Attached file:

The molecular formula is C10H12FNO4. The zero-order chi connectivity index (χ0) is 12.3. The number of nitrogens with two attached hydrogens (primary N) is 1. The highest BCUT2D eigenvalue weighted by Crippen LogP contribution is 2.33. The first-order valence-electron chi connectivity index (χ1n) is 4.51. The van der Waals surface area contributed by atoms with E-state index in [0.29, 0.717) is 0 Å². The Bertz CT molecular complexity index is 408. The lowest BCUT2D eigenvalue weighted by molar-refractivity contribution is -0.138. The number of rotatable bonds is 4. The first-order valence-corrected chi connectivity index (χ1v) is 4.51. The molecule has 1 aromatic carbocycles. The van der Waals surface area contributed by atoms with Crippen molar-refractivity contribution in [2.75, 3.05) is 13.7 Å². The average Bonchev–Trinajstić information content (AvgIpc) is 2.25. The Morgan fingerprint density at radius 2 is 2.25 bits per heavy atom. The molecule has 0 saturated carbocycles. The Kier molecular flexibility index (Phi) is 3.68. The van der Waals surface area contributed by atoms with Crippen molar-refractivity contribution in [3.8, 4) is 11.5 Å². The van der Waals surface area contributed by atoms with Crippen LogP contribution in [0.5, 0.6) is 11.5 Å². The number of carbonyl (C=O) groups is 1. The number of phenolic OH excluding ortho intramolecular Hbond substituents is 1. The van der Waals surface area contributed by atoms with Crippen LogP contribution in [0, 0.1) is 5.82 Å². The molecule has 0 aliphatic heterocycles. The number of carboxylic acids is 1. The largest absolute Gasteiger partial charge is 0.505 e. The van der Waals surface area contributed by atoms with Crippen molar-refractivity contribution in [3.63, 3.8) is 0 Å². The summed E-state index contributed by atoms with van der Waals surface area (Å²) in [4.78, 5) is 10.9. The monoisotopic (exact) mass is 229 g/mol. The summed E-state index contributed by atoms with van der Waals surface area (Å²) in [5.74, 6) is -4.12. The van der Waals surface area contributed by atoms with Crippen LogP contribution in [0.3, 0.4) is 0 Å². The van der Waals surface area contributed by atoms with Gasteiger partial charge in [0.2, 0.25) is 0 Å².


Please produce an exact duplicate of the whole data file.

The molecular formula is C10H12FNO4. The zero-order chi connectivity index (χ0) is 12.3. The number of nitrogens with two attached hydrogens (primary N) is 1. The highest BCUT2D eigenvalue weighted by Crippen LogP contribution is 2.33. The first-order valence-electron chi connectivity index (χ1n) is 4.51. The van der Waals surface area contributed by atoms with E-state index in [0.29, 0.717) is 0 Å². The Bertz CT molecular complexity index is 408. The lowest BCUT2D eigenvalue weighted by molar-refractivity contribution is -0.138. The number of rotatable bonds is 4. The first-order valence-corrected chi connectivity index (χ1v) is 4.51. The molecule has 1 aromatic carbocycles. The van der Waals surface area contributed by atoms with Crippen molar-refractivity contribution in [2.75, 3.05) is 13.7 Å². The average Bonchev–Trinajstić information content (AvgIpc) is 2.25. The Morgan fingerprint density at radius 2 is 2.25 bits per heavy atom. The molecule has 0 saturated carbocycles. The Kier molecular flexibility index (Phi) is 3.68. The van der Waals surface area contributed by atoms with Crippen molar-refractivity contribution in [3.8, 4) is 11.5 Å². The van der Waals surface area contributed by atoms with Crippen LogP contribution in [0.5, 0.6) is 11.5 Å². The number of carbonyl (C=O) groups is 1. The number of phenolic OH excluding ortho intramolecular Hbond substituents is 1. The van der Waals surface area contributed by atoms with Crippen LogP contribution in [0, 0.1) is 5.82 Å². The molecule has 0 aliphatic heterocycles. The number of carboxylic acids is 1. The largest absolute Gasteiger partial charge is 0.505 e. The van der Waals surface area contributed by atoms with Crippen molar-refractivity contribution in [3.63, 3.8) is 0 Å². The summed E-state index contributed by atoms with van der Waals surface area (Å²) in [4.78, 5) is 10.9. The monoisotopic (exact) mass is 229 g/mol. The summed E-state index contributed by atoms with van der Waals surface area (Å²) in [5.74, 6) is -4.12. The van der Waals surface area contributed by atoms with Crippen LogP contribution in [0.3, 0.4) is 0 Å². The van der Waals surface area contributed by atoms with Gasteiger partial charge in [0.2, 0.25) is 0 Å².